In short Mr Nyangani argued that from the above citations it is clear that where a plaintiff pleads in the alternative he essentially gives the defendant an option to choose to consent to either one of the claims. He therefore said the cases cited by the plaintiff in its heads are cases where the Court had made findings of breach on the part of the defendant. This is clearly distinguishable from the present case where no finding of breach has been made by the Court but the 1st and 2nd defendants opted to settle the matter before Pre-Trial Conference, which course the defend ants are well within their rights to take. However, he said the defendants maintain the stance that the plaintiff is the one in breach as by his own admission he has not paid anything towards the purchase price. Quoting clause 2.1 of the agreement the defendants said the purchase price of the property is US$35 000.00 which the plaintiff has not paid. In conclusion he said on the papers it is clear the plaintiff is yet to fulfil its obligations as envisaged in the contract and that the plaintiff has adopted an irregular procedure and no relief can be obtained from such an irregularity as long as there is a valid consent filed of record.

From what I stated above it is clear the parties have failed to agree on a settlement during the Pre-Trial Conference. The plaintiff wants the matter to be referred to trial and that he now wants specific performance only as opposed to the alternative claim for damages. On the other hand the defendants are saying there is nothing to refer to trial since the claim has been settled in that they exercised the right to pay damages as claimed by the plaintiff in the alternative to the summons.

What the court found is that indeed from the authorities cited by the plaintiff a party who is in default cannot opt to purge his or her default by opting to pay damages as opposed to specific performance. This position of the law is applicable in my view, where specific performance has been claimed in the summons only and the defendant has been found to be in default. But the issue is debatable whether the plaintiff is at law allowed to insist on specific performance where the plaintiff expressly gives the defendant an option to pay damages and went on to state the amount to be paid in his or her declaration without making an application to amend his summons. In the present case the defendants have not yet been declared by a court to have breached the terms of the contract. Further the defendants did not mero motu decide to pay damages instead of rendering specific performance. They were given that option by the plaintiff himself and went on to pay the amount stated in the summons and declaration.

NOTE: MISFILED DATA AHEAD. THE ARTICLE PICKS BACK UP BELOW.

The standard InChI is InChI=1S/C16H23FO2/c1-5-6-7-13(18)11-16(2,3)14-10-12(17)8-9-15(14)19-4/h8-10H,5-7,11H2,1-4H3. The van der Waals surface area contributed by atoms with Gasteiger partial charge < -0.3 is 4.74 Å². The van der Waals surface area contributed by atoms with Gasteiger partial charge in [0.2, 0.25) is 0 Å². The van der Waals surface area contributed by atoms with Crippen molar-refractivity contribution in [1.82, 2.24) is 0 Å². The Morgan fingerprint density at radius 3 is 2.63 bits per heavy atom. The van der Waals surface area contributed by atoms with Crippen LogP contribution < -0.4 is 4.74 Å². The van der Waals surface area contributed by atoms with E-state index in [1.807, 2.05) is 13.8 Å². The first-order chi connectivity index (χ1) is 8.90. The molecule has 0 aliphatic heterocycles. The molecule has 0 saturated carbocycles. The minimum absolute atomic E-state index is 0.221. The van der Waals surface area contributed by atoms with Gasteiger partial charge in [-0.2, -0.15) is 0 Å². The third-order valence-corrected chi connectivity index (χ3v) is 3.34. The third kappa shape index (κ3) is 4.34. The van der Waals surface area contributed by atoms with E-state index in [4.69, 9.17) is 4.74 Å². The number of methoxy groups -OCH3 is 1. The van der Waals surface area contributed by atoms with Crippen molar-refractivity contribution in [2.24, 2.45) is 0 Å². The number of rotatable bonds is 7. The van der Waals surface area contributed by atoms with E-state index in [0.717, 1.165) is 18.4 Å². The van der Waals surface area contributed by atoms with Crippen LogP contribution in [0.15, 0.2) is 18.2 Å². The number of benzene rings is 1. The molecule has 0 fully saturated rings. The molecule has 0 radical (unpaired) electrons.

I considered the authorities cited by both counsels. I also considered the decisions of other authorities I came across during my research on almost similar situations. However, it is necessary to state that this matter is still at Pre-Trial Conference stage and the court cannot make a definitive order that disposes of the matter. What the court can do, since the parties are not agreeing, is to refer the matter to trial.  However, it is my view that most of the facts are common cause. For this reason the court can only suggest to the parties that this is an appropriate case that must be referred to trial as a Stated Case, the parties must therefore prepare a Statement of Agreed facts and the issues to be decided, one of them being whether or not the CONSENT TO JUDGMENMT effectively brings the matter to finality or not, and whether or not the plaintiff is entitled to claim for specific performance in a situation where he had given the defendant an option to accept an alternative claim for damages.


  1. This matter be and is hereby referred to trial as a Stated Case.
  2. The parties be and are hereby ordered to prepare a Statement of Agreed Facts withina period of two weeks from the date of service of this order upon them, and include among other things, as one of the issues the question of whether or not a consent to judgment effectively brings the matter to finality or not.
  3. Whether or not the Plaintiff can insist on specific performance only where he has given the Defendant an option to pay damages.
  4. Costs are in the cause.




Mushonga Miutsvairo and Associates, plaintiff’s legal practitioners

Nyangani Law chambers, 1st and 2nd defendants’ legal practitioners